Rutter’s short places the story in the realms of witchcraft and ritualistic murder, although the reality of her death is shown to be far less fantastical. He drops in a couple of very effective scares, what appears to be an original score and his influences, in particular Haxan, are definitely apparent.

Bella_SkullHowever, the short is also strongly tied to its geographical roots and it would be hard to imagine it having the same provincial tone if made by a non-local film crew. Although limited by a low budget at times, this creepy little tale lingers after the closing credits and comes recommended. 6/10

Bella in the Wych Elm has its premiere at Kidderminster Town Hall on 19th July 2017. More information can be found on Facebook (@BellaInTheWychElm) and Twitter (@Bella_Wych_Elm).

Altar (2017) Review

rsz_altarALTAR (2017)

Starring Stefanie Estes, Brittany Falardeau, Deep Rai and Jessica Strand

Written and Directed by Matthew Sconce

ALTAR is the terrifying story of a group of former college classmates who get lost driving to a college reunion camp out in the Sierra Nevada mountains. After stopping for the night, they stumble onto something much darker. They must battle to escape the evil they unleashed to not only save their own lives but their souls as well.”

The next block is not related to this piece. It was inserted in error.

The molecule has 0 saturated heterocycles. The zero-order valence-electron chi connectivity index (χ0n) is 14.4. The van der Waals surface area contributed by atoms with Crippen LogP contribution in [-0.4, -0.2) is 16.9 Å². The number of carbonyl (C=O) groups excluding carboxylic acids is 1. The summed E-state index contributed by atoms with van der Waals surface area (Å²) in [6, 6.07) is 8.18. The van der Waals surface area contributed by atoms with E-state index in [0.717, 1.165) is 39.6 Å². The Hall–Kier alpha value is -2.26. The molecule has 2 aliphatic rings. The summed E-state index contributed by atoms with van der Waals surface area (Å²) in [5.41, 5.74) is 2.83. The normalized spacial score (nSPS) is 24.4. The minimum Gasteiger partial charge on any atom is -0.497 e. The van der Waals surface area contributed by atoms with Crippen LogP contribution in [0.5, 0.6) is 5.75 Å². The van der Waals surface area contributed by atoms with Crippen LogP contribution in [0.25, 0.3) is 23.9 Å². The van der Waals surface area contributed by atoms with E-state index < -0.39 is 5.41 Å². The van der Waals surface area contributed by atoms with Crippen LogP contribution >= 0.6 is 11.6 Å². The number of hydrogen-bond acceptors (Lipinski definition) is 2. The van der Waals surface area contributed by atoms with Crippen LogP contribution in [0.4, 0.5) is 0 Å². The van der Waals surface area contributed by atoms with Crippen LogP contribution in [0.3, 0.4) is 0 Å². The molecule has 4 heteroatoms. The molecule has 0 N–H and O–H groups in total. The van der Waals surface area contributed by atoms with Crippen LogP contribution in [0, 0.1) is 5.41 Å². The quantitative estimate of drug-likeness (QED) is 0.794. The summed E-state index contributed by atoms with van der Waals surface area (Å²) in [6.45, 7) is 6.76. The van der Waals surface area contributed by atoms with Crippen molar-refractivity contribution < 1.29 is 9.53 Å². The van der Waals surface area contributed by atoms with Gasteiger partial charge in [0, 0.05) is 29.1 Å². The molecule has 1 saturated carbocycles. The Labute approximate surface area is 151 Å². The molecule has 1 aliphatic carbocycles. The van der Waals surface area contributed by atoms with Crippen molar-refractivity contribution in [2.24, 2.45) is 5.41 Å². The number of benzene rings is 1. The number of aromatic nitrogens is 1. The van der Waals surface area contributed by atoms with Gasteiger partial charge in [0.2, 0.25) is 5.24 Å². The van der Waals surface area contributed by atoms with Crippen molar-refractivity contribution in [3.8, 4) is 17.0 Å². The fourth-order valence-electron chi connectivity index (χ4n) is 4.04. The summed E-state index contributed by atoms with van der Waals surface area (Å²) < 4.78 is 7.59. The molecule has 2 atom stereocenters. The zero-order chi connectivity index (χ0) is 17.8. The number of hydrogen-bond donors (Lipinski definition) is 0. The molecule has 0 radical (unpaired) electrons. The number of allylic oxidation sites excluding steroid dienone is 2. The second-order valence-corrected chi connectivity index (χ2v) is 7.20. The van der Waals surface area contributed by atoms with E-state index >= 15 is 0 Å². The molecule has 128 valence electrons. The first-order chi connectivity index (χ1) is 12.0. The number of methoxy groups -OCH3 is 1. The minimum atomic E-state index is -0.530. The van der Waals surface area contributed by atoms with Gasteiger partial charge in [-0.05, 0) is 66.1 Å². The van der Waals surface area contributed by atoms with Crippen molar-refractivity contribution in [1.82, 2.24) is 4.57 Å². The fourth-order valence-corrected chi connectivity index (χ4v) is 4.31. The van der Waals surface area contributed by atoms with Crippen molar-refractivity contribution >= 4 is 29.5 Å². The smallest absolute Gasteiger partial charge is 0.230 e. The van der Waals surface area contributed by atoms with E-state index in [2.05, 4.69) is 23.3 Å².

I’ve watched so many found footage horror movies at this point that I kind of want to know what attracts filmmakers to the format. It’s not like they have a particularly good reputation now with critics and audiences, and the big hitters like Blair Witch and Paranormal Activity feel like an age ago now. I’m honestly curious, because the amount of found footage movies in recent years that have found a real genuine reason to be made in such a way is very small. Most of the time it just seems to be an excuse by a filmmaker to get away with dodgy camerawork and sound. As if it excuses a lack of skill or talent. Which it absolutely doesn’t. Because if the story isn’t still told right in the edit, and if the performances aren’t even more believable than in a traditionally shot movie, then the audiences attention has already jumped ship. Truth is, it takes real skill and passion and filmmaking prowess to make a good found footage movie.